What actually kills an outdoor tree when it is kept indoors?

Bonsai beginners will commonly purchase a juniper (often Juniperus procumbens ‘Nana’), which is an outdoor tree, and keep it inside all year. The tree invariably dies. It is commonly explained to the beginners that this is because junipers are outdoor trees and require a winter dormancy.

My question is what exactly goes wrong that leads to the death of the plant? Let’s assume that the person gives the tree appropriate care, e.g. assume that desiccation or root rot or other more direct causes of death are not the reason. (Of course, a valid answer is that it is impossible to give “appropriate care” for some specific reason.)

I have two hypotheses, in more detail but not in a rigorously scientifically biological detail.

  1. The first is that the warmth and low humidity of the indoor environment cause the plant to continue to transpire water and attempt to grow or maintain foliar mass, while the reduced daylight hours signal the plant to “do something” (what, though?) that results in lower metabolic action. And so the tree expends its stored energy (starches and sugars?). Then in spring, the when the tree tries to put on a strong flush of growth, it has nothing left to build on. So it struggles and eventually dies.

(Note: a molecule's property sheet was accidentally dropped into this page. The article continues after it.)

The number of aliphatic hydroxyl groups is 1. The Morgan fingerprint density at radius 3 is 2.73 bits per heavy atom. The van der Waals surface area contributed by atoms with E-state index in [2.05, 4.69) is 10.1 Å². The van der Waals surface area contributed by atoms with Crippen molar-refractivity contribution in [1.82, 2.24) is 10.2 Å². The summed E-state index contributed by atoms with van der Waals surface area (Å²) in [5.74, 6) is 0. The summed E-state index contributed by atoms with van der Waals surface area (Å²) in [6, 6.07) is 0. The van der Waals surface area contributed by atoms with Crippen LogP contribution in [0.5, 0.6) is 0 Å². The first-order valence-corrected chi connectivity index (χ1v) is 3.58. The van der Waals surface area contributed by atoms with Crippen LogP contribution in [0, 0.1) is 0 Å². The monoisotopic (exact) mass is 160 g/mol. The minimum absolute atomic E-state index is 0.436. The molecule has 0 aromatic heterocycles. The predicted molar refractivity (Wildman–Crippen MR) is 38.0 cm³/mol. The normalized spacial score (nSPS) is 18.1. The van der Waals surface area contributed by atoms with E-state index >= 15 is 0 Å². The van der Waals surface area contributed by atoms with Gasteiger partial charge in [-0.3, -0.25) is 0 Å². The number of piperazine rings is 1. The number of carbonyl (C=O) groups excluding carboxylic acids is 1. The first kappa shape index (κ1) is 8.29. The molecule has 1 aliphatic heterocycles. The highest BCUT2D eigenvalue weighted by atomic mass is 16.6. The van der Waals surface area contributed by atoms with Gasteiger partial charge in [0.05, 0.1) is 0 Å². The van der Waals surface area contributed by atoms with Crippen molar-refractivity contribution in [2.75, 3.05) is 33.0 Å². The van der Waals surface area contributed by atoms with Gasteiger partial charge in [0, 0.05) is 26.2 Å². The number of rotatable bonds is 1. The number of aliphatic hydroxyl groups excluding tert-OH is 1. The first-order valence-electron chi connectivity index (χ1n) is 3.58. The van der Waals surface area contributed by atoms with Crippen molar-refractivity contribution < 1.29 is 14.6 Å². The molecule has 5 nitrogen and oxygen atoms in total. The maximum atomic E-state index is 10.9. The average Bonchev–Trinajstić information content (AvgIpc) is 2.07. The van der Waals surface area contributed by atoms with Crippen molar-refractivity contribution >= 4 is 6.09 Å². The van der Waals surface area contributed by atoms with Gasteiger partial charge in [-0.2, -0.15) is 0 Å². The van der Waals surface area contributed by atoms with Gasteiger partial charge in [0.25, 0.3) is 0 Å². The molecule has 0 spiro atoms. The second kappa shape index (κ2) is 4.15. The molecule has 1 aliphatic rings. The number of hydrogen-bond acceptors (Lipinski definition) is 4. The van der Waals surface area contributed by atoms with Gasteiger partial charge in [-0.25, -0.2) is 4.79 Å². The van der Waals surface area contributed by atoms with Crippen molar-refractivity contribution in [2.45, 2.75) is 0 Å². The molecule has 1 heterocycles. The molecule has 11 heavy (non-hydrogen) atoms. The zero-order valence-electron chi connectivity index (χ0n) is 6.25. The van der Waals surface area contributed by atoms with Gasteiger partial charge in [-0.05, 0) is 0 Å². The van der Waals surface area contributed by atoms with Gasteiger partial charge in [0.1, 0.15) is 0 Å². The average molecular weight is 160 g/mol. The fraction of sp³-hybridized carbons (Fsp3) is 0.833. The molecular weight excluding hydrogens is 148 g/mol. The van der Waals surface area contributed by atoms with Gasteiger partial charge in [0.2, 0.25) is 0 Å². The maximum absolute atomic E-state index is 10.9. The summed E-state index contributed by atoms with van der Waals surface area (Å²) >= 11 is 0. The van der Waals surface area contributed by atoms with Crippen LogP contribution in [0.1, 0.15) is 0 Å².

2. The second is that there is a daily metabolic cycle that is disrupted when the tree is kept in the more or less constant indoor environment. That is, there is a cycle that depends on the daily differences in temperature and humidity the tree experiences during daytime and nighttime. Through my own measurements, I have found, for example, that the vapor pressure deficit (VPD) reduces to near zero outdoors during the night in springtime as temperatures drop and relative humidity rises. This, I think, means the respiration demands on the tree are near zero. That is not the case indoors, where the VPD is more or less constant.

Is either of those at all consistent with what really happens? And what does really happen from a biological perspective? That is, what part of the plant’s metabolism fails? Is there something that happens during dormancy that doesn’t happen when it doesn’t get a cold dormant period? Is there something detrimental that happens when it should be dormant but isn’t?

If anyone has any pointers to resources where I could do further research on this question, that would be much appreciated, too, and I will update here with any further information I can find.